As the name implies, water soluble vitamins dissolve in water. They are eliminated in the urine and therefore are not stored in the body. These vitamins include the vitamin B complex and vitamin C. Foods rich in these vitamins may not always be available, so you can resort to taking supplements in order to ensure that your body is adequately supplied.
The vitamin B complex includes B1 (thiamine), B2 (riboflavin), B3 (niacin), B5 (pantothenic acid), B6 (pyridoxine), B7 (biotin), B9 (folic acid) and B12 (cyanocobalamin). All B vitamins are important for efficient energy utilization, because they act as cofactors of enzymes (coenzymes) that catalyze the breakdown of food in order to produce energy for different body functions. They are important for healthy mental function, sufficient red blood cell production, healthy skin, good vision, muscle strength and good appetite. Excellent sources of B vitamins include meat (pork, chicken or beef), liver, kidney, whole grains, legumes, green leafy vegetables, eggs, shellfish, milk and milk products.
1. Vitamin B1
Vitamin B1 prevents or treats a disease called beriberi, which is either wet or dry. The symptoms of dry beriberi include a tingling or loss of sensation in the hands and feet, vomiting, paralysis and mental confusion. Those of wet beriberi include swelling of the feet (edema), palpitations and shortness of breath. Wet beriberi can lead to death because of heart failure.
2. Vitamin B2
Vitamin B2 activates both vitamins B6 and B9. If you lack this vitamin, you can have frequent oral ulcers (angular stomatitis), inflammation of the lips (cheilosis) and a red-looking tongue (magenta tongue). Personality changes also occur with riboflavin deficiency.
3. Vitamin B3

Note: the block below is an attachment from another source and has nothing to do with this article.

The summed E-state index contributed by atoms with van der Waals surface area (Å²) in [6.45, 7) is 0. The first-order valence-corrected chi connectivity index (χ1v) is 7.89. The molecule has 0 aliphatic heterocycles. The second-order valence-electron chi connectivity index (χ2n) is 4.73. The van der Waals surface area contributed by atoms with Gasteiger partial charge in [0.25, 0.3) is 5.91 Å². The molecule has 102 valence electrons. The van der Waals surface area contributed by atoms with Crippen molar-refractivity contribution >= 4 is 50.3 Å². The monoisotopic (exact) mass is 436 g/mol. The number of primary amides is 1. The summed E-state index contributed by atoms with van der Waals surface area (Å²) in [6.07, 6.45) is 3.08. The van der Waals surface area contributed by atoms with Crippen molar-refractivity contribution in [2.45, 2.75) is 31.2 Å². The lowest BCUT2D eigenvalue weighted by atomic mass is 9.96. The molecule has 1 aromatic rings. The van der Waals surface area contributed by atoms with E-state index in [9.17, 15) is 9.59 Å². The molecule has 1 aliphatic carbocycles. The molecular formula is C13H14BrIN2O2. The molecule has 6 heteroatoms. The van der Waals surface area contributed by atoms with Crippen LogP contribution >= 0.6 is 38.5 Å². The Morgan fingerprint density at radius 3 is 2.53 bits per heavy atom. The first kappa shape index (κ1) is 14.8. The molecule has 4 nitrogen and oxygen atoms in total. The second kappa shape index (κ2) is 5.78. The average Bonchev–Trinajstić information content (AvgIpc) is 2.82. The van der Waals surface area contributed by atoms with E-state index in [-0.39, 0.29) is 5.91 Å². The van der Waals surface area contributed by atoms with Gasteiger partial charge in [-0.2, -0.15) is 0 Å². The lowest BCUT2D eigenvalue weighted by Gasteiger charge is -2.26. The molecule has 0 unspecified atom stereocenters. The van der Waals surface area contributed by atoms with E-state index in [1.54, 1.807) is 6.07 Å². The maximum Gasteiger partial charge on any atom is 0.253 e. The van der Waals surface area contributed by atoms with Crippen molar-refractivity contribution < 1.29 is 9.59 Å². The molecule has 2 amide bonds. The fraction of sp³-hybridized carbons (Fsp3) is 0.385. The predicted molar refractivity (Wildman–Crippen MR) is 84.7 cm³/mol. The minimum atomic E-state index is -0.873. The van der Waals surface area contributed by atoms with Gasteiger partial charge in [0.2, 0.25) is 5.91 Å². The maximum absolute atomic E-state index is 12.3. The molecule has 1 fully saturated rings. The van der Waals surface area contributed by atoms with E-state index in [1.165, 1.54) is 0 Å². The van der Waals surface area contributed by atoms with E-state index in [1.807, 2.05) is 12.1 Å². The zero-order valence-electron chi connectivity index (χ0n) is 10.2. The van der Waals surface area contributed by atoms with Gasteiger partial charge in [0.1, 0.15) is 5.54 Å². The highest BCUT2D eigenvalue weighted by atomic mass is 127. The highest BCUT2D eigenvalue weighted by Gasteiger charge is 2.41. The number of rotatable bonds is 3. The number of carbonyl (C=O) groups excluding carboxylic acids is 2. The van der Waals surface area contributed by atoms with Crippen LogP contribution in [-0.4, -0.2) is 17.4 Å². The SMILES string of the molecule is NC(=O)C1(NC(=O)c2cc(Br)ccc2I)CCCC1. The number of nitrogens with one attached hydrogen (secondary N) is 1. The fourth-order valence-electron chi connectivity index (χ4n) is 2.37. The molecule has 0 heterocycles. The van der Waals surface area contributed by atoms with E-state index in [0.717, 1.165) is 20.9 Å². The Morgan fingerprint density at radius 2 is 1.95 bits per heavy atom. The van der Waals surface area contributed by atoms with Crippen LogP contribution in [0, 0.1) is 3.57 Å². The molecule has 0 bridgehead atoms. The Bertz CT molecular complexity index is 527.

Vitamin B3 prevents or treats pellagra, a disease characterized by dermatitis, diarrhea and dementia. If you have pellagra, you might also experience psychological or emotional disturbances.
4. Vitamin B6
Vitamin B6 prevents or treats microcytic anemia, a condition wherein the red blood cells are smaller than normal and are less efficient in oxygen delivery. A deficiency of this vitamin can also cause inflammation of the tongue (glossitis), depression and confusion.
5. Vitamin B9
Vitamin B9 prevents neural tube defects, which is why folic acid supplementation is important during the first month of pregnancy. An insufficient intake of folic acid during this period can cause the malformation of the baby’s nervous system.
6. Vitamin B12
Vitamin B12 prevents megaloblastic anemia, a condition wherein the red blood cells appear big, but are actually underdeveloped. Alcoholics often have vitamin B12 deficiency, because chronic alcohol intake destroys the cells that absorb this vitamin.
7. Vitamin C
Vitamin C is important in wound healing and in maintaining the integrity of tissues such as bones, teeth and blood vessels. This is because this vitamin helps in the formation of collagen, a connective tissue present in many organs. It also facilitates absorption of calcium, iron and folic acid. It appears to boost the immune system and acts as a good antioxidant. If your vitamin C intake is not enough, you can have wounds that heal slowly and dry, rough skin that bruises easily. You can also be at increased risk of infection and scurvy. Excellent sources of vitamin C include citrus fruits, green leafy vegetables and tomatoes.